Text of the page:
National Pre-Term Birth Rates Rising

In late June of 2016, the National Center for Health Statistics released provisional birth data showing that U.S. preterm birth rates rose 2 percent in 2016, from 9.63 to 9.84 percent of all pregnancies. This is the second year in a row that national preterm birth rates have increased—a worrying trend, given that preterm birth is the leading cause of infant deaths and can also contribute to lifelong disabilities.

Within the U.S., 17 states had an increase in preterm birth, and no state had a decline in 2016. (Puerto Rico, which did see a decline in preterm birth rates in 2015, had a slight increase in 2016 from 11.39 to 11.50 percent.) The increase was specifically in late preterm births (34-36 weeks of gestation), while the early preterm birth (less than 34 weeks gestation) rate remained constant.

PROTECT/CRECE staff and their family members at the March for Babies event in San Juan. The Puerto Rico Chapter of the March of Dimes works to reduce the rate of preterm birth on the island.

PROTECT/CRECE staff and their family members at the March for Babies event in San Juan. The Puerto Rico Chapter of the March of Dimes works to reduce the rate of preterm birth on the island.

The report also showed significant racial disparities. Non-Hispanic black mothers had the highest rates of preterm birth at 13.76 percent, compared with 9.04 percent for non-Hispanic white mothers. In addition, there was a national increase in low birthweight rates for the second year in a row, from 8.07 percent in 2015 to 8.16 percent in 2016. Racial disparities appeared here as well, with 13.66 percent of non-Hispanic black pregnancies resulting in low birthweights, versus 6.97 percent of non-Hispanic white births and 7.31 percent of Hispanic births.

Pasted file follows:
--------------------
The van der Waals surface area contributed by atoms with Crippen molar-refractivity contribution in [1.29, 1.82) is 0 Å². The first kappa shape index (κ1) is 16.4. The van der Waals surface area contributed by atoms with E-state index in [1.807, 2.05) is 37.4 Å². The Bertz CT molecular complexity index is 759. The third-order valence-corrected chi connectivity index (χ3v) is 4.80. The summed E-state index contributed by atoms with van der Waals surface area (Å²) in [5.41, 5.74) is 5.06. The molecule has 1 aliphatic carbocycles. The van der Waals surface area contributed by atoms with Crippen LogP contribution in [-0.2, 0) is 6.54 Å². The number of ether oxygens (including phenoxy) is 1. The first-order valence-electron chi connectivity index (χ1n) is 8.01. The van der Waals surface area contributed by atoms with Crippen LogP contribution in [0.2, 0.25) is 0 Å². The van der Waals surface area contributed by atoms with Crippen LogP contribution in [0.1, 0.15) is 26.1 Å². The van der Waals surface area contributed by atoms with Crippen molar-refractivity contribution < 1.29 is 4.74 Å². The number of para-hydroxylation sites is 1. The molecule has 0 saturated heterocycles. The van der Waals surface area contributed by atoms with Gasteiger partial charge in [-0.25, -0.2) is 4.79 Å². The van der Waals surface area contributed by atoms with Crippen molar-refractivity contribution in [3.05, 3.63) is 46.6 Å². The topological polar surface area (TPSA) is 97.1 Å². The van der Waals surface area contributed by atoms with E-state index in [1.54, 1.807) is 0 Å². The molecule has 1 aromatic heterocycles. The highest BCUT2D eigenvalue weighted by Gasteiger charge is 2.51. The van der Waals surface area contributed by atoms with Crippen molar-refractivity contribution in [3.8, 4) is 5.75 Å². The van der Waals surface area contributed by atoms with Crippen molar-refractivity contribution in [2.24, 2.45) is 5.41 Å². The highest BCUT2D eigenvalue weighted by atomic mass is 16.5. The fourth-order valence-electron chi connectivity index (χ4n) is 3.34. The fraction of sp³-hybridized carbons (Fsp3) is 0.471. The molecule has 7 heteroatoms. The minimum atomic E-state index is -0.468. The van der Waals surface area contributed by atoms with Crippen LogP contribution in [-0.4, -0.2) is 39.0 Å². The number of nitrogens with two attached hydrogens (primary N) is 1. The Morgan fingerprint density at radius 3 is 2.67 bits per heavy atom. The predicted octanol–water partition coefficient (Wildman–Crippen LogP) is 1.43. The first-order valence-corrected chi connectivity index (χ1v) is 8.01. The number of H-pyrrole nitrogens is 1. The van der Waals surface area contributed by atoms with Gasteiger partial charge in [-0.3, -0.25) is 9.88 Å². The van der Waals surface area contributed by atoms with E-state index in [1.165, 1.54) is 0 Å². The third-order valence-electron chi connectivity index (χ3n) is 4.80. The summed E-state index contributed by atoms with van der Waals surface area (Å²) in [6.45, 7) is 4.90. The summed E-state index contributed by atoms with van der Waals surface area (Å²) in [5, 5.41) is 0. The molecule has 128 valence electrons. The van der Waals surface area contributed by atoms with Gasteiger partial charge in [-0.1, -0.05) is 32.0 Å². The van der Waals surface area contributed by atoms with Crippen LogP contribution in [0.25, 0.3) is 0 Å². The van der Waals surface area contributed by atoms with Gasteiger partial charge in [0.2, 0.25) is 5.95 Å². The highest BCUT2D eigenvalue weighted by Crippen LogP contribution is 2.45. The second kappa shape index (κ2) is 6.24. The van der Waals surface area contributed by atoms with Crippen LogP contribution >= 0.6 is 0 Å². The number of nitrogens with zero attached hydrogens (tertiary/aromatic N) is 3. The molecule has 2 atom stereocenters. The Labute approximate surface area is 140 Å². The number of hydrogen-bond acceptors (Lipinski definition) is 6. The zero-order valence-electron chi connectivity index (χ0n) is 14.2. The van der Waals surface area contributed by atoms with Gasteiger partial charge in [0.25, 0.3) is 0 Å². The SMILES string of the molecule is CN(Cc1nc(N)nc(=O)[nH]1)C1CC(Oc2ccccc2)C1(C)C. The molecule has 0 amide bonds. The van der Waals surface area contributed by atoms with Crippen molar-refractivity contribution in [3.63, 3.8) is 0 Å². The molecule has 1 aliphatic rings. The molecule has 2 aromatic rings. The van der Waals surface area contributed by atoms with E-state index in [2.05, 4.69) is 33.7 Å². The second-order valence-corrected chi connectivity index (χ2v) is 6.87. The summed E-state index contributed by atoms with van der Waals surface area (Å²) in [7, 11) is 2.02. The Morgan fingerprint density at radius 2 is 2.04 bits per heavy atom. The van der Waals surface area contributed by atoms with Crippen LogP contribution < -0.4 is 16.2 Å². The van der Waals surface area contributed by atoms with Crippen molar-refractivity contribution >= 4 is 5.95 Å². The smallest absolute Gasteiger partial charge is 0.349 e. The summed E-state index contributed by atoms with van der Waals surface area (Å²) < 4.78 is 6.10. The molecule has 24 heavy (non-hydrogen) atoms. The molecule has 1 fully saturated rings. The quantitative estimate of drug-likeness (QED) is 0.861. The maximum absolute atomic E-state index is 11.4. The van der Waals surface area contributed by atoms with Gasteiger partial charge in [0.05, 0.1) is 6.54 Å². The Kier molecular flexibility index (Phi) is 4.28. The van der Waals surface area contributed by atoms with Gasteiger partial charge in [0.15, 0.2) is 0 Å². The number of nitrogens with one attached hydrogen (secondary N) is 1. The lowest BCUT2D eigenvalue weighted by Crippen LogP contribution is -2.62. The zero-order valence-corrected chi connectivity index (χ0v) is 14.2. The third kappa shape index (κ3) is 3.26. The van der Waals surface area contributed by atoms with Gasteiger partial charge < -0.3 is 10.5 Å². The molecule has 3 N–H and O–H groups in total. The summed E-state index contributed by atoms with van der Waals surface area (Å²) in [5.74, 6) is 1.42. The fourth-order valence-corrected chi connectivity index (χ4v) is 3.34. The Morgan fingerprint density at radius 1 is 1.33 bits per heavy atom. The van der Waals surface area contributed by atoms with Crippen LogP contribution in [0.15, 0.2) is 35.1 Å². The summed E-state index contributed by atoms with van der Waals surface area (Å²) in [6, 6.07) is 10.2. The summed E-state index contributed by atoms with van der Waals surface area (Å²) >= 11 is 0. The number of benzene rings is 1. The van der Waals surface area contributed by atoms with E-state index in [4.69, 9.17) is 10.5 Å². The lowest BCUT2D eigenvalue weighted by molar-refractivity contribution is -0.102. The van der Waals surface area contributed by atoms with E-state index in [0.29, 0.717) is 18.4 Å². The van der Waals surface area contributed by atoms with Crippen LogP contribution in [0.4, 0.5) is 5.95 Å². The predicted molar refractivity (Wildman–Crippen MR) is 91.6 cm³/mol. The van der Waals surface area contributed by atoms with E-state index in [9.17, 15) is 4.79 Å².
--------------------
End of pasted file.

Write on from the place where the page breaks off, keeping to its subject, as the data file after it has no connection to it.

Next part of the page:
Racial disparities are also evident in the number of women who receive prenatal care in the first trimester, where 82.3 percent of non-Hispanic white women received early prenatal care, compared with only 66.6 percent of non-Hispanic black women. A full 19.2 percent of non-Hispanic Native Hawaiian or Other Pacific Islander women received late or no prenatal care at all.

In response to this report, the March of Dimes suggests several interventions, including reducing tobacco use, increasing group prenatal care access, reducing non-medically necessary deliveries, and encouraging optimized birth spacing (at least 18 months between pregnancies).

Since the Center’s inception, PROTECT has partnered with the March of Dimes in Puerto Rico in effort to raise awareness of and to educate health professionals on strategies to reduce rate of preterm births on the island. PROTECT co-director Dr. José Cordero is a former member of the March of Dimes Board of Trustees and a current Chair of the Puerto Rico Prematurity Taskforce, a community group that has contributed to a reduction of preterm births on the island through their advocacy for reducing early elective deliveries before 39 weeks gestation.  This reduction of the preterm birth rate has been drastic, dropping from 19.9% in 2006 to 11.4% in 2015, leading to Puerto Rico being awarded the Virginia Apgar Award. PROTECT’s March of Dimes partnership has expanded to educating healthcare professionals about the Zika virus and its effects on fetal development. Recently, Dr. José Cordero has been working to take his passion for improving pregnancy outcomes from Puerto Rico to the mainland U.S., joining the Georgia chapter of March of Dimes in addressing their high rate of preterm birth.

PROTECT looks forward to future partnerships with the March of Dimes, as well as to continued advocacy for maternal and infant health in Puerto Rico and the U.S. as a whole.